The U.S. Department of Health and Human Services’ Office for Civil Rights (OCR) continued its run of resolution agreements for HIPAA violations, pulling in $5.45 million from just two entities, North Memorial Health Care of Minnesota (NMHCM) and the Feinstein Institute for Medical Research (Feinstein), in a single week. The resolution agreements emphasize that business associate agreements and security risk analyses are “major cornerstones” of the HIPAA rules, and research institutions working with patient information are held to the same standards as covered entities for protecting patient data. Judging from these resolution agreements and our work with the OCR in its investigations, the OCR considers business associate agreements and security risk analyses as “low-hanging fruit” for covered entities’ HIPAA compliance.

The NMHCM Settlement

On March 16, 2016, NMHCM agreed to pay $1.55 million for failing to enter into a business associate agreement with a major contractor, Accretive Health, a hospital revenue cycle management company, for seven months and for failing to conduct an organization-wide risk analysis to address risks and vulnerabilities to patient information. The OCR investigation followed a report by NMHCM of the theft of a laptop from the locked vehicle of an Accretive Health employee. Accretive Health, as the business associate, had access to NMHCM’s hospital database, which contained the protected health information (PHI) of 289,904 patients. The stolen laptop was password protected but unencrypted and contained the PHI of approximately 9,497 NMHCM patients.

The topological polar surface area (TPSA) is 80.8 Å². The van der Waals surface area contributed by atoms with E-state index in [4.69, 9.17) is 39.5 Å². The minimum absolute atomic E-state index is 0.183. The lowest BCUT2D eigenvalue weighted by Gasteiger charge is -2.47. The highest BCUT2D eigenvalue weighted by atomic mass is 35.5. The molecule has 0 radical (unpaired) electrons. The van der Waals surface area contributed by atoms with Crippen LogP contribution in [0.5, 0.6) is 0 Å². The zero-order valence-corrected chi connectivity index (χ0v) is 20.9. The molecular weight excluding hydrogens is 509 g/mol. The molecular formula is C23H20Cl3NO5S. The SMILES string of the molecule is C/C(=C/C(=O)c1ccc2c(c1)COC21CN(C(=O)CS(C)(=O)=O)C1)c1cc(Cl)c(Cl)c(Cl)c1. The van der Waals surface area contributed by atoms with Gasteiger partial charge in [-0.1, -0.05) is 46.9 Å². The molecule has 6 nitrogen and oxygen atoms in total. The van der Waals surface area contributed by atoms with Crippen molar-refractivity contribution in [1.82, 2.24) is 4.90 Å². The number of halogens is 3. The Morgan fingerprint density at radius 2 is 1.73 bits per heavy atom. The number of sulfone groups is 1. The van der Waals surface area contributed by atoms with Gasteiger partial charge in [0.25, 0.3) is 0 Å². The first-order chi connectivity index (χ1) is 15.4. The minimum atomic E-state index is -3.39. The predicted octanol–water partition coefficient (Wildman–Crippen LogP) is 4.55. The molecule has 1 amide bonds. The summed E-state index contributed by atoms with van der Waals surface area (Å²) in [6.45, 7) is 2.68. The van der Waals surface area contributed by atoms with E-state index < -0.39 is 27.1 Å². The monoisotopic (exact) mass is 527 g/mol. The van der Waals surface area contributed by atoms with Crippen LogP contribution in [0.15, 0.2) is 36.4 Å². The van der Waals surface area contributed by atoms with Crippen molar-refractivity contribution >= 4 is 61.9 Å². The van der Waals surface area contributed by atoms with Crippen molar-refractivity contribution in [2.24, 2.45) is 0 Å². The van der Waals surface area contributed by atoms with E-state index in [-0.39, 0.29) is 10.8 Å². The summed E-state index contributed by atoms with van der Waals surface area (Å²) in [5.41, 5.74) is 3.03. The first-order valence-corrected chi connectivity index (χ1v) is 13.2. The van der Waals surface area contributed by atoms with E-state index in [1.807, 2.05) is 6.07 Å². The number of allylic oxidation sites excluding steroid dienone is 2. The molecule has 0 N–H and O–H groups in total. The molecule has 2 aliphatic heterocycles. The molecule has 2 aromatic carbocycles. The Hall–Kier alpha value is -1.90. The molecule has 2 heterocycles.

The Feinstein Settlement

Feinstein, a biomedical research institute sponsored by Northwell Health Inc., a large health system consisting of 21 hospitals and over 450 patient facilities and physician practices, agreed to pay $3.9 million related to a breach report submitted to OCR in 2012. Feinstein reported the theft of a laptop containing PHI of approximately 13,000 patients waiting to participate in a research study.

OCR’s investigation concluded that Feinstein failed to conduct a risk analysis and implement the following:

  • Policies and procedures for workforce access to electronic PHI (ePHI)
  • Physical safeguards for laptops containing ePHI to restrict access by unauthorized users
  • Policies and procedures that govern receipt and removal of hardware and electronic media containing ePHI into and out of a facility and movement within a facility
  • A mechanism to encrypt ePHI, or alternatively document why encryption was not reasonable and appropriate and implement an equivalent alternative measure to safeguard ePHI.